Orlando Giannini was born in
Cincinnati, Ohio on March 3, 1860, the son of a sculptor. In June of 1876 he left
school to practice modeling and carving. And on November 11, 1876 he began his
professional career at the John Muelier Stone Yard in Cincinnati. At about the
same time Orlando joined his brother Arthur and eight other gentlemen in the
formation of a club called the XentricX. On the evening of October 28, 1876,
at 60 West 4th Street, in Cincinnati, the club held its’ first
meeting “for the purpose of furthering the ties of friendship which already
bound them.” The club held annual meetings every October 28th at
least through 1885, each reporting to the other members a summary of their
lives for the past year. Between 1876 and 1880 he worked as a stone cutter for
several firms in the Cincinnati area. Besides the Muelier Stone Yard, Giannini
also worked at the Isaac Graveson Stone Yard, the O’Hare Marble Shop and the
Joseph Foster Stone Yard. In February of 1880 he left Cincinnati for
Chillicothe, Ohio, then on to Boston in search of work. He returned to
Cincinnati in 1882 and went to work at the Rookwood Pottery Company. Again
this was a short lived job and he left Rookwood to go into business with Matt
Morgan, as a modeler at the Matt Morgan Art Pottery Company in Caseyville,
Ohio. Orlando worked with Mogan for almost a year before moving on to the
American Encaustic Tile Works in Zanesville, Ohio. He left there after 4
months, heading back to Cincinnati, where he spent a month working for the
Kensington Tile Company before leaving Cincinnati for Chicago. In February of
1885 Giannini moved to Chicago, Illinois to become a foreman and designer at
the Adams and Westlake Company, a brass and bronze foundry that supplied metal
workings primarily for the railroad industry. He seemed to be happy in Chicago
as he reported back to the XntricX, the spelling changed in 1879, that for a
designer he “must say Chicago is for my line of work far ahead of any place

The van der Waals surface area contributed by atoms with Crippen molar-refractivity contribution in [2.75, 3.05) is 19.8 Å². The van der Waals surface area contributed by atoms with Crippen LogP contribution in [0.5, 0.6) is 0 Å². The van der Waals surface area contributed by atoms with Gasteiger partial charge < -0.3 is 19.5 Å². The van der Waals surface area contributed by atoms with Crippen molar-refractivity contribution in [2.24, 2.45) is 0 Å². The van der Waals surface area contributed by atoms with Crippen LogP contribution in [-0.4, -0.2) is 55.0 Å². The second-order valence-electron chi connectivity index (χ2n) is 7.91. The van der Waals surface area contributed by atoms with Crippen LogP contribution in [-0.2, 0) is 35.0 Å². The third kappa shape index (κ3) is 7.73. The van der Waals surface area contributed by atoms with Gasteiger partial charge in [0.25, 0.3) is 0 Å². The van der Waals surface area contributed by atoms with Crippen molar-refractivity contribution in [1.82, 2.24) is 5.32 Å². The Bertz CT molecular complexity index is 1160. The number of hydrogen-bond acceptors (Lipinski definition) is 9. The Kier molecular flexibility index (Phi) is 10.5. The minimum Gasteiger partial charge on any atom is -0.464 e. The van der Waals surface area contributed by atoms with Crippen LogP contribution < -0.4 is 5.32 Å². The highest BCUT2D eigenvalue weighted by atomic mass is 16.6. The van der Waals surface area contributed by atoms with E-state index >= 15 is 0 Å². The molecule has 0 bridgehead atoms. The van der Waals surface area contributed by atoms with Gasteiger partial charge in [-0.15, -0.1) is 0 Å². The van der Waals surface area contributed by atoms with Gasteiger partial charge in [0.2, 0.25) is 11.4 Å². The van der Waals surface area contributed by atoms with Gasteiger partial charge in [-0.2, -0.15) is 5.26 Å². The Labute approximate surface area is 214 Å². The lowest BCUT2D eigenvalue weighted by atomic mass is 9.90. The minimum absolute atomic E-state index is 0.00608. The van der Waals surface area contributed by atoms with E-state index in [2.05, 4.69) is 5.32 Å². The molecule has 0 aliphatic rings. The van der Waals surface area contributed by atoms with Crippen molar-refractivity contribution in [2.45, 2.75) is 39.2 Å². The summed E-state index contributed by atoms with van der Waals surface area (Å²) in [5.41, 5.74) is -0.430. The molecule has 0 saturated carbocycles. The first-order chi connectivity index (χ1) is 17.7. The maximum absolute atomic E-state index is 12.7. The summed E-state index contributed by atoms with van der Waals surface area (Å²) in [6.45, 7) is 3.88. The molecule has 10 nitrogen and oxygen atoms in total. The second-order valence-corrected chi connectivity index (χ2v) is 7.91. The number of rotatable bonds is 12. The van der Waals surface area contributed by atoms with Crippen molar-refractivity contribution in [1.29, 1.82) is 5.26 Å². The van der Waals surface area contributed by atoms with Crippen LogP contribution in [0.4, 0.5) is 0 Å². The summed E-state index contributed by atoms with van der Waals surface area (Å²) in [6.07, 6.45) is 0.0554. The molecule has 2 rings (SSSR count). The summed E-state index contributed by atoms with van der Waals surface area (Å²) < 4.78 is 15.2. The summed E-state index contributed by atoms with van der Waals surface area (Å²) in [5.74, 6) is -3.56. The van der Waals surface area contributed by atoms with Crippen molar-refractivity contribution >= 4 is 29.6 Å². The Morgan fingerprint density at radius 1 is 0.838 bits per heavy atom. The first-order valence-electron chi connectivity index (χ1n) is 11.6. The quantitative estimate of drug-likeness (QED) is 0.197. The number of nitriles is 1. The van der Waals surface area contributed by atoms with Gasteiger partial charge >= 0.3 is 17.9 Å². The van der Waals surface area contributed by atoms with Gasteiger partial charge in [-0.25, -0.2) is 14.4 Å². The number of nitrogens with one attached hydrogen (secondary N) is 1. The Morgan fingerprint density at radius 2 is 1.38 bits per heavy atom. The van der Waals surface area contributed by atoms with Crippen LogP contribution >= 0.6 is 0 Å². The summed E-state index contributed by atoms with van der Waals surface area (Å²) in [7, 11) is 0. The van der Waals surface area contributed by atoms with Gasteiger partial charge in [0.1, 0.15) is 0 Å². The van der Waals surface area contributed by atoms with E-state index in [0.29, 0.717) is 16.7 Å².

Through his associations with
others in his field, he became acquainted with Frank Lloyd Wright. On his
first visit to Wrights' house in Oak Park, Illinois, he suggested to Wright
that he would paint a mural on the large semi-circular wall of his second
story playroom. He immediately began to sketch the outline of "The
Fisherman and the Genie" mural, based on a tale from the Arabian Nights.
He worked on the painting for many following Sundays until its' completion.
After completing the playroom mural, Wright had him paint two more murals on
his bedroom walls, both depicting American Plains Indians. In 1895 Giannini
painted his last mural for Wright in his commission for the Chauncey L.
Williams house in River Forest, Illinois.
In 1899 Giannini partnered with
Fritz Hilgart, and the firm of Giannini and Hilgart began designing art glass
windows. The partners executed designs for numerous Prairie School and Chicago
architectural firms. Besides designing art glass windows, Giannini and Hilgart
also produced Teco glass lamp shades for Gates Pottery, the creator of Teco
pottery. That style of lamps were
popular at the turn of the century.
Giannini is attributed with
introducing Wright to his former employer at Westlake and Adams, Ward Willits,
for whom Wright designed his seminal prairie house in Highland Park, Illinois
in 1902. He is also responsible for providing many fireplace tile mosaics for
houses designed by noted architect George W. Maher.
By 1907 Giannini had left the
partnership and moved La Jolla, California where he continued working until
his death in 1928. The firm of Giannini and Hilgart still exists, in the glass
design business in Chicago, Illinois.